Hey, I’m Maya. I cultivate code so it grows with direction and purpose.
Whether I’m estimating scope or building out requirements, architecting a solution or even laying down the code myself, I do whatever it takes to keep our engineering projects on track and our clients happy.
In a landscape where devices outnumber people, I’m helping AAA create next-generation home security and maintenance services centered around the people that will use them.
I've been working remotely for about 8 years now and can really work anywhere. Sit me down with a laptop and I will stay there for hours. Especially at home where it’s all creature comforts and no distractions. I have a lot of work stations in my apartment that I rotate between depending on my mood. I’ll work at a desk in my bedroom, on the couch when I want a cushy seat, at the kitchen bar (aka my standing desk), or at my bicycle desk (yes, I own a bicycle desk).
Part of the appeal of working remotely is the ability to see my kids when they come home from school. Instead of water-cooler talk, I get to catch up with them about their days. And then they pull out their homework and we get to work side by side.
I use Jira to track tickets and transparently see what state a project is in at any given moment. I like it because it natively supports my preferred software methodology: agile. It’s also highly customizable and it’s the de facto standard, which makes it easy to onboard developers and customers onto my projects.
I use Hangouts Meet for meetings. It lets us screen-share so that we all see the same thing (such as the Jira Board for our daily Stand-ups), which makes us feel like we’re in the same room together.
I use Slack for messaging to communicate with my colleagues throughout the day. I have channels for each team and prefer to have most project-related discussions in the channels so that everyone is informed. To keep the signal to noise ratio high, I will occasionally message someone directly if I don’t feel the discussion adds value to the entire team.
Other tools that I use regularly are Sketch for creating diagrams, Skitch for screen capturing, Mac Notes for...taking notes, Postman for working with APIs, and Chrome Dev Tools for building websites.
I also use an IDE, a DB client, and source control on a regular basis. These can vary by project and tech stack. Some favorites are git/GitHub, IntelliJ Idea, Wing IDE, Android Studio, Navicat, Atom.
For years, I’ve had a daily meditation practice. I couldn't do what I do without it. It helps me be present, centered, and productive. I'm such a fan of meditation, that years ago, I became a teacher and opened a Vedic Meditation studio in SoHo called The Spring Meditation. It's too good not to share with others! The best part is, once you learn the simple technique, you can do it on your own anywhere, any time - no apps or teachers necessary.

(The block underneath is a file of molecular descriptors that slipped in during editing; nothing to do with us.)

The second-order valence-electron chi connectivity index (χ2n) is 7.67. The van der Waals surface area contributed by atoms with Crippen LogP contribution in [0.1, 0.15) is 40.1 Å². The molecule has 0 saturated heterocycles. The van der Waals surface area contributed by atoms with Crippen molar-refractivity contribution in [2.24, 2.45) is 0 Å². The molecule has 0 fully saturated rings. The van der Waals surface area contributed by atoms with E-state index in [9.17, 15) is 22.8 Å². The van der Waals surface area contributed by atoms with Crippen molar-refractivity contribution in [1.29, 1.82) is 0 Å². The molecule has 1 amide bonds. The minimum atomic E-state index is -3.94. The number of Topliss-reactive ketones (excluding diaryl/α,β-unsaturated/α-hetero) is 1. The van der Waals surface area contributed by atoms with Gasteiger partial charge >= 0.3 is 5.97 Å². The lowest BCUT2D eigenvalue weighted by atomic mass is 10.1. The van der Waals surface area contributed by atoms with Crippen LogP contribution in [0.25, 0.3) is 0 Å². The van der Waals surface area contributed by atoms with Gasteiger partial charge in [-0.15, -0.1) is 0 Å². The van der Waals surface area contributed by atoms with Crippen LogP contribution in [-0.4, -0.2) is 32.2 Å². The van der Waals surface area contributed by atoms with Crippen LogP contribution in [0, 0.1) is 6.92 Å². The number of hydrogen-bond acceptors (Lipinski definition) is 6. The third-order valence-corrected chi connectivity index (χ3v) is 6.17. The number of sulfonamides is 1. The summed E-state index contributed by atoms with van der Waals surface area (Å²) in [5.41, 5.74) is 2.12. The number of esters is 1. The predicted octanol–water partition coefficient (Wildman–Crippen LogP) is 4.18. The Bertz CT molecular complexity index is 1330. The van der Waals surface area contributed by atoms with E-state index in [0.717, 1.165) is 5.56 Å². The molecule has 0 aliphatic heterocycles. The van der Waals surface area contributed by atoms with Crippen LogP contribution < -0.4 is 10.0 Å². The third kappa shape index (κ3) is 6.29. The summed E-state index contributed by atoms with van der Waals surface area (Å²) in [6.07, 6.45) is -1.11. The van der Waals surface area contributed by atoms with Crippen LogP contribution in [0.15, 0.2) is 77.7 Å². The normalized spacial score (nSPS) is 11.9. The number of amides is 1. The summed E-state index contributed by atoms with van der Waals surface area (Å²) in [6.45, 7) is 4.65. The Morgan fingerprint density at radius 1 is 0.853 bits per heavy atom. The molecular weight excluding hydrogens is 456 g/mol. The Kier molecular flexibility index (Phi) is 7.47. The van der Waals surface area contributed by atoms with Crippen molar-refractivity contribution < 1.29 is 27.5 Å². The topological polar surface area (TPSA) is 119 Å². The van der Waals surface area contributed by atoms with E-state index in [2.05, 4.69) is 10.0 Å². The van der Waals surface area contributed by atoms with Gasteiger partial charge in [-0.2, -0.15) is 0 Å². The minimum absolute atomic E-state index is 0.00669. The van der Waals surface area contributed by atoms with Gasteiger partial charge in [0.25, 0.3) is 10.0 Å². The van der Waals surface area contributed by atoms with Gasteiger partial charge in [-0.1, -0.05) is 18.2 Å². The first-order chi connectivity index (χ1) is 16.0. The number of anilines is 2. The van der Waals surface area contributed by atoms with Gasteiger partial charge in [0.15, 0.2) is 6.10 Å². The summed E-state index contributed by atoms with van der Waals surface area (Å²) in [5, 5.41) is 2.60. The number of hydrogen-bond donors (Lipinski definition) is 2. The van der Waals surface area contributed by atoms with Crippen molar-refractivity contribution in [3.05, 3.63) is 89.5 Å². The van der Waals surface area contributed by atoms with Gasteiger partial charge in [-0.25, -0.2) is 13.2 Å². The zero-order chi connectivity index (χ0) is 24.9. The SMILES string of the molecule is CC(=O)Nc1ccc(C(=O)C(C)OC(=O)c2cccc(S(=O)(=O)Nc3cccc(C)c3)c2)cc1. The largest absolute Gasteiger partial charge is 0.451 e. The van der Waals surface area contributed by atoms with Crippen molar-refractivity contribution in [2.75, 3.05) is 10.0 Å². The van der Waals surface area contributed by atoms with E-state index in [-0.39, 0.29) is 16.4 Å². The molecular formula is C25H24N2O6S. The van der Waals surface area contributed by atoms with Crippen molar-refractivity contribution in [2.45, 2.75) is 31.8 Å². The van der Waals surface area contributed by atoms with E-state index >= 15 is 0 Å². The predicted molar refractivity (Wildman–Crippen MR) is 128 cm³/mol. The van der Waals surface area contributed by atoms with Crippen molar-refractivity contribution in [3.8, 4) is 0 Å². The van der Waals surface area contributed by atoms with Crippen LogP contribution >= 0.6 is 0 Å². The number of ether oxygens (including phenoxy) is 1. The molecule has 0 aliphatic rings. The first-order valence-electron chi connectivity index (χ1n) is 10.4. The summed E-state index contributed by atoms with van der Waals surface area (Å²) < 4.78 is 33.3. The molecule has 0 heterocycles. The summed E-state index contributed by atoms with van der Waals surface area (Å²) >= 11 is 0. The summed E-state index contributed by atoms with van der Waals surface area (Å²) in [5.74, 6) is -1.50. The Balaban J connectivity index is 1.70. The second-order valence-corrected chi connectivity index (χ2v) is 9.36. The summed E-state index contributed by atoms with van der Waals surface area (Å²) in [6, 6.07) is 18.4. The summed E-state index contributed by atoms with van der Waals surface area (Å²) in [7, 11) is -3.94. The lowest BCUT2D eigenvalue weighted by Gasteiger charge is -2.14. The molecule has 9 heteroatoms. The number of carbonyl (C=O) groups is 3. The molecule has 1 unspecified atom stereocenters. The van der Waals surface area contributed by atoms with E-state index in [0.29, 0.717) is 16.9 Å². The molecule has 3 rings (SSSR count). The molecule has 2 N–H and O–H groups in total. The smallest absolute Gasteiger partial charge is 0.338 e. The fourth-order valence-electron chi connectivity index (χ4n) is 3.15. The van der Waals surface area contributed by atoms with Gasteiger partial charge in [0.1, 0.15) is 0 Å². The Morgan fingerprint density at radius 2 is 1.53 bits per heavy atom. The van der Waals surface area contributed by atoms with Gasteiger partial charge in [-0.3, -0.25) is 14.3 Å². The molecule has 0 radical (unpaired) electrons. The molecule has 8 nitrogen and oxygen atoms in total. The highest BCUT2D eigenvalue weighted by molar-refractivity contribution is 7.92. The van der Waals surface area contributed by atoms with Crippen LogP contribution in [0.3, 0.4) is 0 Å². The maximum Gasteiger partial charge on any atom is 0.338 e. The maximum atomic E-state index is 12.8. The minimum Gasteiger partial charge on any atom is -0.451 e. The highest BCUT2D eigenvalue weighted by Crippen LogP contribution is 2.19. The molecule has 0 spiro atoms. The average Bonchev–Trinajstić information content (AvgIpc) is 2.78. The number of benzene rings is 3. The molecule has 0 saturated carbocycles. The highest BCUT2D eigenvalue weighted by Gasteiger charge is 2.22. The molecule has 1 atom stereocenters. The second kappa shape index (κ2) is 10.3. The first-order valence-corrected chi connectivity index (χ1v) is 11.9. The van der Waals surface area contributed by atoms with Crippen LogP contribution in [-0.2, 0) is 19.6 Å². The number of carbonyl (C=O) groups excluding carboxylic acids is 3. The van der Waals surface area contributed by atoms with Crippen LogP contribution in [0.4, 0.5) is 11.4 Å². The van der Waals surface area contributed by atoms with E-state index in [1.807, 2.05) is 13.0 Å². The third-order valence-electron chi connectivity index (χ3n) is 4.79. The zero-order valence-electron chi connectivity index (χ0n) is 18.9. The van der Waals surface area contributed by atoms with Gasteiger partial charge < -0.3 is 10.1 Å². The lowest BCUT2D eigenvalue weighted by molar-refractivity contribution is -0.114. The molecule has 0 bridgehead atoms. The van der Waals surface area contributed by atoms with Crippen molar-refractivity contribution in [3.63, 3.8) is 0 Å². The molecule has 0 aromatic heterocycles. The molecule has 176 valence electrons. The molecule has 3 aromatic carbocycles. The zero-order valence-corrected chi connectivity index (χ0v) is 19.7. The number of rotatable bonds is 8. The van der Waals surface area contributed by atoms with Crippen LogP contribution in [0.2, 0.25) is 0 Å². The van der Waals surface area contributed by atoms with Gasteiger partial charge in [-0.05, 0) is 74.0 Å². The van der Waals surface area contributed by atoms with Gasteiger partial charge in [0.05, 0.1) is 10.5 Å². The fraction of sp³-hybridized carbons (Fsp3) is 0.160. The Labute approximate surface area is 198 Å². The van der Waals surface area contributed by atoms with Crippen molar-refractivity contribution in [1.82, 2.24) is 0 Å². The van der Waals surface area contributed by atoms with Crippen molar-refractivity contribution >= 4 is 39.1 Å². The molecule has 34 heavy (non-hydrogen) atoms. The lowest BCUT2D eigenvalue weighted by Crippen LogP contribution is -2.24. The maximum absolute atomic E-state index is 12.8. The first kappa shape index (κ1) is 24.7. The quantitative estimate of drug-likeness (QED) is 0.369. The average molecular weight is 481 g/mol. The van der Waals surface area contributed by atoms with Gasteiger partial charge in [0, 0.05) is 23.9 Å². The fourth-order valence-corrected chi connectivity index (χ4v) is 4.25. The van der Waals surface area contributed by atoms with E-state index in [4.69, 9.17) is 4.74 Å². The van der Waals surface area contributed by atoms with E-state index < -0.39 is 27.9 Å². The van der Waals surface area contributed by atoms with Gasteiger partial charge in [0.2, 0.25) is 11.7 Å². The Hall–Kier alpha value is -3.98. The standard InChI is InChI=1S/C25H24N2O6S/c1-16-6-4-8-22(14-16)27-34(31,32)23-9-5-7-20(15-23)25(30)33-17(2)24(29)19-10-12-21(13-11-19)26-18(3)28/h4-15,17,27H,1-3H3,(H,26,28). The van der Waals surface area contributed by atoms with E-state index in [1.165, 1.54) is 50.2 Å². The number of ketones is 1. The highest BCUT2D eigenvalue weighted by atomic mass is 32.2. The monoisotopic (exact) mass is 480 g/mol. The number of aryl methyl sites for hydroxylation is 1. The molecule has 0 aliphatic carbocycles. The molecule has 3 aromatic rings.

Since I was a kid I remember loving to climb things and being up high. Rock climbing makes me feel like a kid again!
It’s also the only sport that is as mentally demanding as it is physically demanding. Most sports have a mental component to them, but this one has you facing an innate human fear on a regular basis - fear of falling. I love the challenge of keeping a cool head while climbing and not letting fear stop me while balancing that with the risks of climbing.
I enjoy puzzling out moves and stringing them together. I love the sense of accomplishment I get when I try something that seems impossible, then “send it” after working on it.
There are endless ways to grow and improve as a climber. I could do this for the rest of my life and never get bored.
I dance, I draw, I do Aerial silks, I practice inversions, but lately, climbing has been my primary hobby. As a kid I was a competitive gymnast, in high school I was captain of my swim team, as a teen I was a competitive ballroom dancer. I’m also a yogi and a yoga teacher but I don’t teach often, by choice, and don’t advertise that because if one more person tells me I don’t look like a software engineer but I look like a yoga teacher….grrrr :)
Laptop, laptop charger, iPhone, iPhone charger, Moleskin Cahier Journal unlined, Pentel Arts Hybrid Technica .5 mm, Buxom Lip Gloss, laptop case that looks like an old school boom box, AirPods, almonds.
There are many books that I love, but I only consider one book life-slash-career changing. That book was Refactoring by Martin Fowler. I was lucky to read it early in my career. The book completely changed the way I thought about code and coding. My education at The School of Engineering and Applied Science at Columbia University was great, but this book taught me some of the most valuable lessons about building software. Martin Fowler recently released a 2nd edition and I had the pleasure of meeting him and getting a signed copy 🤩
I don’t listen to too many podcasts because I can’t listen while I’m working and I don’t have a commute :) When I do listen, I’ll usually play
Sandeep: Tell me a bit about the early part of your career.